US: Jobless Claims


Thu Sep 15 07:30:00 CDT 2016

Consensus Consensus Range Actual Previous
New Claims - Level 265K 261K to 265K 260K 259K
New Claims - Change 1.0K -4K
4-week Moving Average - Level 260.75K 261.25K

Highlights
Jobless claims remain at historic lows indicating a lack of layoffs and strength in the labor market. Initial claims rose 1,000 in the September 10 week to 260,000. The 4-week average is at 260,750 which is slightly lower than the month-ago trend and a good signal for the September employment report. Continuing claims, in lagging data for the September 3 week, were little changed at 2.143 million.

Market Consensus Before Announcement
Initial jobless claims have been tracking at historic lows and pointing to lack of layoffs and healthy conditions in the labor market. Continuing claims have likewise been very low.

Definition
New unemployment claims are compiled weekly to show the number of individuals who filed for unemployment insurance for the first time. An increasing (decreasing) trend suggests a deteriorating (improving) labor market. The four-week moving average of new claims smooths out weekly volatility.



Description
Jobless claims are an easy way to gauge the strength of the job market. The fewer people filing for unemployment benefits, the more have jobs, and that tells investors a great deal about the economy. Nearly every job comes with an income that gives a household spending power. Spending greases the wheels of the economy and keeps itgrowing, so a stronger job market generates a healthier economy.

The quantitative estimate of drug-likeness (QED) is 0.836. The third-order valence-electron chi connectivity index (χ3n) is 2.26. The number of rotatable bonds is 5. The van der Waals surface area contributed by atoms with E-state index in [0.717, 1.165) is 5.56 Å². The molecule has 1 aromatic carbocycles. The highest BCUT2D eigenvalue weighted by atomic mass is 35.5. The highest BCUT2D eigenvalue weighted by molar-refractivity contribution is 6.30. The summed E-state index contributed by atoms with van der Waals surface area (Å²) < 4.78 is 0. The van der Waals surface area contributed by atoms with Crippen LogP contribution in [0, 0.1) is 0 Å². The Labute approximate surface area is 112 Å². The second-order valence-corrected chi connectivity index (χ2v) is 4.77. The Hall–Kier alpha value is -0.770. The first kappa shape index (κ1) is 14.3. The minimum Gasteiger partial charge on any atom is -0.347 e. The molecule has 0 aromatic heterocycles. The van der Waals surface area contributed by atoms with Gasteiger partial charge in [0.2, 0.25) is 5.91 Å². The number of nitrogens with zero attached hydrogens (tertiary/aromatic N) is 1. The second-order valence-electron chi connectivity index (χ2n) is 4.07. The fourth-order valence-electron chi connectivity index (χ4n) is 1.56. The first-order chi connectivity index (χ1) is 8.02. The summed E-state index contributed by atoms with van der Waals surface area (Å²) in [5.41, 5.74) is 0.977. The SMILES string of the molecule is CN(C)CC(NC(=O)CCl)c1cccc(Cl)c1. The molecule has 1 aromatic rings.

There's a downside to it, though. Unemployment claims, and therefore the number of job seekers, can fall to such a low level that businesses have a tough time finding new workers. They might have to pay overtime wages to current staff, use higher wages to lure people from other jobs, and in general spend more on labor costs because of a shortage of workers. This leads to wage inflation, which is bad news for the stock and bond markets. Federal Reserve officials are always on the look-out for inflationary pressures.

By tracking the number of jobless claims, investors can gain a sense of how tight, or how loose, the job market is. If wage inflation looks threatening, it's a good bet that interest rates will rise, bond and stock prices will fall, and the only investors in a good mood will be the ones who tracked jobless claims and adjusted their portfolios to anticipate these events.

Just remember, the lower the number of unemployment claims, the stronger the job market, and vice versa.